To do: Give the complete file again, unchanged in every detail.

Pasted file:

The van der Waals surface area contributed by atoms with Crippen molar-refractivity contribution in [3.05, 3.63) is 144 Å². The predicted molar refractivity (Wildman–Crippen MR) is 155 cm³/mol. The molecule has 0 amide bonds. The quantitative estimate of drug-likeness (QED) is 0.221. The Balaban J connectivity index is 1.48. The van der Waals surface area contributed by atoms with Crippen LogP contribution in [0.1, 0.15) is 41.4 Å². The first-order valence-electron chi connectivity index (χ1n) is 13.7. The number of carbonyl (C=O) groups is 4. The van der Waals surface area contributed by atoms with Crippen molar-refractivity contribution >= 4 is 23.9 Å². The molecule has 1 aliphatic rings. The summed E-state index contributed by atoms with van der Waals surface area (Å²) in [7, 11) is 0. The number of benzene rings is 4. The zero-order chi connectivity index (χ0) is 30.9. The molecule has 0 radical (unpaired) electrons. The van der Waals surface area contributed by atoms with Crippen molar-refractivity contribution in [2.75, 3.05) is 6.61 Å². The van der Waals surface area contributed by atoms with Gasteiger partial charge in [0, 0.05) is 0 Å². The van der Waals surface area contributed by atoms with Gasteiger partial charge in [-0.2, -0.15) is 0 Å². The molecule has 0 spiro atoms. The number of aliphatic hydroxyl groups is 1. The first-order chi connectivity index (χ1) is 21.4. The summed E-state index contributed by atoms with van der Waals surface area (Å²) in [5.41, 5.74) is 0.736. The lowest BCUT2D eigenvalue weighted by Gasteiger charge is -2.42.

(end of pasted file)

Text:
The van der Waals surface area contributed by atoms with Crippen molar-refractivity contribution in [3.05, 3.63) is 144 Å². The predicted molar refractivity (Wildman–Crippen MR) is 155 cm³/mol. The molecule has 0 amide bonds. The quantitative estimate of drug-likeness (QED) is 0.221. The Balaban J connectivity index is 1.48. The van der Waals surface area contributed by atoms with Crippen LogP contribution in [0.1, 0.15) is 41.4 Å². The first-order valence-electron chi connectivity index (χ1n) is 13.7. The number of carbonyl (C=O) groups is 4. The van der Waals surface area contributed by atoms with Crippen molar-refractivity contribution >= 4 is 23.9 Å². The molecule has 1 aliphatic rings. The summed E-state index contributed by atoms with van der Waals surface area (Å²) in [7, 11) is 0. The number of benzene rings is 4. The zero-order chi connectivity index (χ0) is 30.9. The molecule has 0 radical (unpaired) electrons. The van der Waals surface area contributed by atoms with Crippen molar-refractivity contribution in [2.75, 3.05) is 6.61 Å². The van der Waals surface area contributed by atoms with Gasteiger partial charge in [0, 0.05) is 0 Å². The van der Waals surface area contributed by atoms with Gasteiger partial charge in [-0.2, -0.15) is 0 Å². The molecule has 0 spiro atoms. The number of aliphatic hydroxyl groups is 1. The first-order chi connectivity index (χ1) is 21.4. The summed E-state index contributed by atoms with van der Waals surface area (Å²) in [5.41, 5.74) is 0.736. The lowest BCUT2D eigenvalue weighted by Gasteiger charge is -2.42.